A Winter Picnic for Muskrats

A muskrat stands on two feet on a lake that's beginning to melt.

WILDER SIDE OF OAKLAND COUNTY

The woods fell silent last Friday afternoon as I slowly made my way along a seldom used trail, perfect conditions for my stealthy approach with a photographic mission in mind. My plan was very simple: photograph Black-capped Chickadees that frequent a sheltered thicket on a bluff that overlooks a small lake. I expected those boisterous little fellows to greet me with their cheerful chickadee-dee-dee melody. I was certain they would, for with the sky a radiant shade of blue and the mercury climbing over the fifty degree mark, the chickadees would be flitting about and singing like it was spring.

My stealthy approach failed and not a chickadee was in sight. Continue reading

Coexisting with Urban Wildlife at Winter’s Approach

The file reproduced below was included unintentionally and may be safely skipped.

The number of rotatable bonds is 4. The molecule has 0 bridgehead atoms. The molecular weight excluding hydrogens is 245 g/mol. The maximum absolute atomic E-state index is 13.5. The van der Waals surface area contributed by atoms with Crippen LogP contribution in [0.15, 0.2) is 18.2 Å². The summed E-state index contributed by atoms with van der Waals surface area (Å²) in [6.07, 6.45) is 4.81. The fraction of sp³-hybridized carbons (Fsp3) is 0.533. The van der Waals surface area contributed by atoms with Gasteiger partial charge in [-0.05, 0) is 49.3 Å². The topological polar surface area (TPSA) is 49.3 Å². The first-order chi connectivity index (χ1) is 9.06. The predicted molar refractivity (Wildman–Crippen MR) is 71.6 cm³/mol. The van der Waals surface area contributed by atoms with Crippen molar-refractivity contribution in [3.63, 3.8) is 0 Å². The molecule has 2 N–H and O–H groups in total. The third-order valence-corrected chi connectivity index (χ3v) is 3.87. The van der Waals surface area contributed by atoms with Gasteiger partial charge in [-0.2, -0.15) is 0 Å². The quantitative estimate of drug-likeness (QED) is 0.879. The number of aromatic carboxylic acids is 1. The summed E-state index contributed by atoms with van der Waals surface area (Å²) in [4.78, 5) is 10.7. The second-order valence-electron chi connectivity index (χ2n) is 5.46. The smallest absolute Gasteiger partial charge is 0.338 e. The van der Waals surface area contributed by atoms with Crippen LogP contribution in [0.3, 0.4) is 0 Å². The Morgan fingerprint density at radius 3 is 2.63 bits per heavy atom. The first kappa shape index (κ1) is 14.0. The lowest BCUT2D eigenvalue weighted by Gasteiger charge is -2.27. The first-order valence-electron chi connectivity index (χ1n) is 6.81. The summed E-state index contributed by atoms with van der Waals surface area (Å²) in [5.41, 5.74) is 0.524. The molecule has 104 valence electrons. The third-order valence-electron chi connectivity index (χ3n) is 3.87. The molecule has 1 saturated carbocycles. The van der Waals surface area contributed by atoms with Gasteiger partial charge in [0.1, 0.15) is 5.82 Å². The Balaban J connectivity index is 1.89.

WILDER SIDE OF OAKLAND COUNTY

“Great and terrible flesh-eating beasts have always shared landscapes with humans. They were part of the ecological matrix within which Homo sapiens evolved. They were part of the psychological context in which our sense of identity as a species arouse.”

“The teeth of big predators, their claws, their ferocity and their hunger, were grim realities that could be eluded but not forgotten. Every once in a while, a monstrous carnivore emerged like doom from a forest or a river to kill someone and feed on the body. It was a familiar sort of disaster-like auto fatalities today – that must have seemed freshly gruesome each time, despite the familiarity.” — Monster of God, David Quammen

Oakland County lacks the man-eating predators of history that still seem to haunt our minds and exaggerate our fears. But as the cold days of November shorten, and some species of wildlife move closer to our homes to forage under bird feeders, we still behave at times as if our lives are at risk by the very presence of wildlife. Negative comments about opossums, raccoons, deer, wild turkeys and the much maligned Eastern Coyote seem to spread like wildfire as Thanksgiving draws near. Some neighborhood social media sites fuel misinformation about urban wildlife with comments such as, “We saw a coyote lurking in a field.” Deer, rabbits, turkeys and coyotes might be seen in a field, but none lurk there: a reminder that the usage of certain words can be powerful and lead to fear-mongering. Continue reading